IBM Research Computer Science Blog  

IBM computer scientists have been at the forefront of scientific and technological innovation across a broad range of research areas.  They have made pioneering contributions in artificial intelligence, high-speed processor design, computer architecture, natural language processing, programming languages, optimizing compilers, operating systems, storage systems, computer-supported cooperative work, databases, speech recognition, integer programming, and service-oriented architectures, to name a few.

 



David Ungar wins Most Influential Paper Award at SPLASH/OOPSLA 2014    (up to IBM Research Computer Science Blog)

David Ungar, IBM Research - Almaden, and Gilad Bracha (now at Google) recieved the 2014 Most Influential OOPSLA Paper Award for their 2004 paper "Mirrors: Design Principles for Meta-level Facilities of Object-Oriented Programming Languages" at the 2014 ACM SIGPLAN OOPSLA/SPLASH conference.   From the award citation: the "paper describes a novel approach to reflection in object-oriented API design, in which reflection is broken off into a modular meta-level capability instead of being baked into the functionality of base-level classes. Mirrors have had a strong influence on subsequent designs for reflection capabilities, extensibility in support of domain-specific languages, and metacircular virtual machines. They are at the foundation of reflection libraries in Scala and Dart, as well as the Java Debugger Interface (JDI) design, which offers reflective control of Java VMs. As for the paper itself, the committee felt it was a prime representative of the strengths of OOPSLA in delivering important and influential ideas with clarity and simplicity."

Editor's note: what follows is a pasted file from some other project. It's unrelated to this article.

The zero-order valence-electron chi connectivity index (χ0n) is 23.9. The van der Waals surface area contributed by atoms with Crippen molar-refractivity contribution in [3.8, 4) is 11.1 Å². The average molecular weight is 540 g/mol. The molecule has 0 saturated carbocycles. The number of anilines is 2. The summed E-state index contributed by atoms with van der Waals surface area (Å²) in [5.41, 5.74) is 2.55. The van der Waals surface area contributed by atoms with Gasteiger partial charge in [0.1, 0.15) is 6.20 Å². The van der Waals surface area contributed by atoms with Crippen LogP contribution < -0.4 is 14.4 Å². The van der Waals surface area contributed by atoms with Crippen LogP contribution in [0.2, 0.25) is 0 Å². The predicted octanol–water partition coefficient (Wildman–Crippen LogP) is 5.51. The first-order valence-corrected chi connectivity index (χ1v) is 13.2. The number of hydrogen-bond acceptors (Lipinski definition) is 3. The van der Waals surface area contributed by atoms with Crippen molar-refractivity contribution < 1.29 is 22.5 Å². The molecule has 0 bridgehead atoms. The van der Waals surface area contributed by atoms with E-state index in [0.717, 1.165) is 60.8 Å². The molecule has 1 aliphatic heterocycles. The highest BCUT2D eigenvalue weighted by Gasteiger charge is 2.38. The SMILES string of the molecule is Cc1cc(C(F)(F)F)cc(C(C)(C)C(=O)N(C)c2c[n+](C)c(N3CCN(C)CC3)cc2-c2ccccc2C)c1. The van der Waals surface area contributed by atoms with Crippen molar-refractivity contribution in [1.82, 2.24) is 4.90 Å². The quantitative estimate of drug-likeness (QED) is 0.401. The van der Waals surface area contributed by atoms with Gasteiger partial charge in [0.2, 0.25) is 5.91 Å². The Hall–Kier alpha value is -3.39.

Ungar has won this award once before for his paper "Self: The Power of Simplicity" with Randall Smith, which was one of the 3 most significant OOPSLA papers for the years 1986-1996.

 

posted by Brent Hailpern on Fri, 14 Nov 2014 09:06:15 -0500